Tuesday 25 June – Velvet Bottom Leader: Geoff Harris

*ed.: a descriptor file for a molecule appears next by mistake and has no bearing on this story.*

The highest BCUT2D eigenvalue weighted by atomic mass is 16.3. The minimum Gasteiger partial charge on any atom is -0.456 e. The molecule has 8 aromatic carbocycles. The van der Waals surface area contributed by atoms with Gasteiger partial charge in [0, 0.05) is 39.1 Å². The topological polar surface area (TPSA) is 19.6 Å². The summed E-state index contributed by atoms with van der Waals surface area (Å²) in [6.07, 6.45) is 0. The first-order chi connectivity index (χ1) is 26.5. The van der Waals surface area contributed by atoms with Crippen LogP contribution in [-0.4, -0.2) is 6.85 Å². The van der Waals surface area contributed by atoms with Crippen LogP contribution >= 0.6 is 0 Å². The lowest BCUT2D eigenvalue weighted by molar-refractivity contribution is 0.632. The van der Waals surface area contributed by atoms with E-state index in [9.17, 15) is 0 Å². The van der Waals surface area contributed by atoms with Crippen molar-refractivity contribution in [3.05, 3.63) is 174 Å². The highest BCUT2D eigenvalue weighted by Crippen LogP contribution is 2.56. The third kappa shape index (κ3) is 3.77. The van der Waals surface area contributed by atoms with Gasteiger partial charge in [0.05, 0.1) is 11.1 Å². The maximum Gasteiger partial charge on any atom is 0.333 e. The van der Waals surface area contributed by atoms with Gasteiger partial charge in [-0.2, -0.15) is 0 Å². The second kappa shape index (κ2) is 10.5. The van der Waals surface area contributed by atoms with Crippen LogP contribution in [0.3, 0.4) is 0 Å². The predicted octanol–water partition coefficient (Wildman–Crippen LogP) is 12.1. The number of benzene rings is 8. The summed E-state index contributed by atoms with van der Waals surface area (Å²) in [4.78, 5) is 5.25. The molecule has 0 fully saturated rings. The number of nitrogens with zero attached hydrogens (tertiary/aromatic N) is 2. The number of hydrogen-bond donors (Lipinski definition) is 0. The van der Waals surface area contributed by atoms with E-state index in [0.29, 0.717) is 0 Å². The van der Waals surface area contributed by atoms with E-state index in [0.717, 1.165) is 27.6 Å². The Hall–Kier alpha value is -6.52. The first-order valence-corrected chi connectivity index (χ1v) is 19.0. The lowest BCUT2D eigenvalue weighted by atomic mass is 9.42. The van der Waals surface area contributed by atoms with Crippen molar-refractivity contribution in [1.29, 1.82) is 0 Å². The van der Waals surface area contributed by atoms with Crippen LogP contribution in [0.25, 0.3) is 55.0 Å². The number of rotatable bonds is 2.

A good count of walkers today (17), which considering the very low cloud and the final tally of 32 species was not bad either. Whitethroat was the first song we heard and having played the CD with the volume up in the car, we all had our ears tuned to hear the subsequent nine others. As we entered the reserve plenty of Small Heath butterflies were abroad and a small family party of Linnet sat on a fence wire, the dad staying to give us as good an inspection as he afforded us. Along the tree line topping Ubley Warren Farm, a massive flock 150 plus of, mainly, Jackdaw burst up into the fog with a terrific clamour. Along the track a newly fledged, barely flight capable Chaffinch afforded us intimate views. Chiffchaff and Wren were heard, a few Swallows whipped past and a family party of Long-tailed Tits brightened up the gloom. Blackcap and Willow Warbler were both singing and the first of the nine Song Thrush sang from the top of an old dead oak in the valley, which was as well, as a family of Bullfinches was seen as we listened to his melody. Once coffee was over we entered Long Wood and heard Nuthatch and Coal Tit and a bit further on, an acrobatic Marsh Tit was heard and then seen by all but the leader. Leaving the wood and starting the long climb towards the radio masts we were lucky to hear Skylark braving the damp conditions, a bright Yellowhammer showing his tail stripes and a grumpy looking Rook with a juvenile in tow. Before we got into the final stretch along the road, a Stonechat showed, and after a Kestrel was seen hover hunting, some House Martin jinked by and a Meadow Pipit hopped from branch to stem with a beak full of grub for the kids. The ponds didn’t disappoint this year with a fine male Reed Bunting singing form a Sallow branch. Thanks to Geoff for leading and being patient with us for taking an hour longer than normal. Nick Hawkridge